Have your say on protecting iconic Victorian floodplains

Tuesday 11 October, 2022

Parks Victoria and The Victorian Murray Floodplain Restoration Project are inviting the public to make a submission on two projects aimed at saving iconic local floodplains. 

Public comment is now being invited on an Environment Effects Statement (EES) for the proposed Belsar-Yungera and Hattah Lakes North Floodplain Restoration Projects.  

As a result of altered river flows and changes in climate, the Murray River floodplains have suffered a severe decline in the health of their water dependent ecosystems. The Murray floodplains don’t receive flood events as often or for as long as they once did, impacting our natural landscapes, parks, and native animals and plants.  

A huge amount of effort has gone into designing and refining the plans to build new infrastructure that will help reconnect the Murray River to its floodplain at both Belsar-Yungera Islands and Hattah Lakes North. 

The VMFRP will remove blockages that stop floodwater flowing into creeks and build infrastructure like flow regulators, channels and containment banks to water the floodplain and hold water there for longer.  

This water will bring new life and help nine ecologically significant floodplains to survive and cope with future dry conditions and drought, so they can continue to be enjoyed by future generations. 

The Victorian Murray Floodplain Restoration Project will monitor how often natural flooding occurs and will supply water in the years where the environment needs a ‘top up’ to keep it healthy. Water will only be allocated if the floodplain requires it. 

The Victorian Murray Floodplain Restoration Project’s Environment Effects Statement brings together the results of more than a decade’s worth of research and consultation with Traditional Owners, landowners, and community to provide decision-makers and the community a thorough report on how the project will affect the environment.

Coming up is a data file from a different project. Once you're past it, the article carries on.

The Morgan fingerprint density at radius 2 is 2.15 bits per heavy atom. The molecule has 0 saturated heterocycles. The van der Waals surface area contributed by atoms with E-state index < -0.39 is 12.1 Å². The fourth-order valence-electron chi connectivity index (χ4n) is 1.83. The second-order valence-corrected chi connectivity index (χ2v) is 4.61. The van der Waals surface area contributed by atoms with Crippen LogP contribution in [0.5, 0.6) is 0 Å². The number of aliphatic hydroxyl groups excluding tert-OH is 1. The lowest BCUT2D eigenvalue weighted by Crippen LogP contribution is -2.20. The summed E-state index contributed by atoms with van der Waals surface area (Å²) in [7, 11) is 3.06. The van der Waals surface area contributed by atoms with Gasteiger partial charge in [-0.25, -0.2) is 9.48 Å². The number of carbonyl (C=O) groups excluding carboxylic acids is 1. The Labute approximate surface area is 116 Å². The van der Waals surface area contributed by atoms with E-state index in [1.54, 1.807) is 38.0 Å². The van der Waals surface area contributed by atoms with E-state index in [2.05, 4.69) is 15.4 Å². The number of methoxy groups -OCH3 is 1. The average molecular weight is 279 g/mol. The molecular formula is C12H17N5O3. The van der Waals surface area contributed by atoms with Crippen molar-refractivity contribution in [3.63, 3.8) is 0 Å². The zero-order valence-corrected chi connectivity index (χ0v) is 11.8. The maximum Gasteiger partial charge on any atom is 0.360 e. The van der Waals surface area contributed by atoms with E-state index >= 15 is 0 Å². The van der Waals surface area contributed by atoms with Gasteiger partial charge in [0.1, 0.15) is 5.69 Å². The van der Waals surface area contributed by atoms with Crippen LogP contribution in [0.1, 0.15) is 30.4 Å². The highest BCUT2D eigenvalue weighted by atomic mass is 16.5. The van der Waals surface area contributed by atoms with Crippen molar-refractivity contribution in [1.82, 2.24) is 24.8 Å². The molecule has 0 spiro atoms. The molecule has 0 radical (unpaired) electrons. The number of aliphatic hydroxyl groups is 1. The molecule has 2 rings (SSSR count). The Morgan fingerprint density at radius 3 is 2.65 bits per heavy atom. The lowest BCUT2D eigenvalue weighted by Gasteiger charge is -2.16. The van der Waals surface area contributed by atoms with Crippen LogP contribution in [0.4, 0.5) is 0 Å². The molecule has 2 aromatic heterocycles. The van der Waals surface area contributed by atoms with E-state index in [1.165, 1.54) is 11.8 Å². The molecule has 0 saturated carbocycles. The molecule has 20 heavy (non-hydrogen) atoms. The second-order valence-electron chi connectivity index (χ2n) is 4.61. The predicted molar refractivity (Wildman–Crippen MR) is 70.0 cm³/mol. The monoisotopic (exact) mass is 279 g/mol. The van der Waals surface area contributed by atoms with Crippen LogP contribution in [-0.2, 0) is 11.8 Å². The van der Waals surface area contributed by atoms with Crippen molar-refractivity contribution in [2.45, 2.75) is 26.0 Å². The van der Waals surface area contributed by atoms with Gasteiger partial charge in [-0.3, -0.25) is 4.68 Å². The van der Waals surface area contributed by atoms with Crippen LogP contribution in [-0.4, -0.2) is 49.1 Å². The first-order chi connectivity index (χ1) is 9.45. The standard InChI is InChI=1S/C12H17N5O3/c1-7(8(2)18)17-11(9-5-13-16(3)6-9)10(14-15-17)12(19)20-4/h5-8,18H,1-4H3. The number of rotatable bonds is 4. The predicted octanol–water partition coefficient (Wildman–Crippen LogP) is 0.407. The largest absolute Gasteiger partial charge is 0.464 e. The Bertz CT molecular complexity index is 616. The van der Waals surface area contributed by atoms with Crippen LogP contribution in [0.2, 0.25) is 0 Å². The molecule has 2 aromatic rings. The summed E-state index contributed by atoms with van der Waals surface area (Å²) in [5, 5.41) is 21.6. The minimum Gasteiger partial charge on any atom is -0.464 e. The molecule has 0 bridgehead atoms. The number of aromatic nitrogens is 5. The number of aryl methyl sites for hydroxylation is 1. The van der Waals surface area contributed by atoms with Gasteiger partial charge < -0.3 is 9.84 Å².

A large black box tree in Hattah Lakes in front of bright blue clear skies

The interval between floods for the Black Box woodlands in Hattah Lakes is now as long as 21 years. The Floodplain Restoration Project will see the landscape replenished and supported for future survival. 

The Floodplain Restoration Projects are just one of the many ways Parks Victoria is taking a comprehensive landscape approach to increase the resilience of ecosystems and support native plants and animals across the state. 

The EES and the draft Planning Scheme Amendment are now available to read and download at vmfrp.com.au

Anyone can make a submission until 11:59pm on 14 November 2022. 

The Victorian Murray Floodplain Restoration Project is delivered under the Murray–Darling Basin Plan by Lower Murray Water, Goulburn-Murray Water, Mallee and North Central Catchment Management Authorities, Parks Victoria and the Department of Environment, Land, Water and Planning, through funding from the Australian Government’s Department of Climate Change, Energy, the Environment and Water. 

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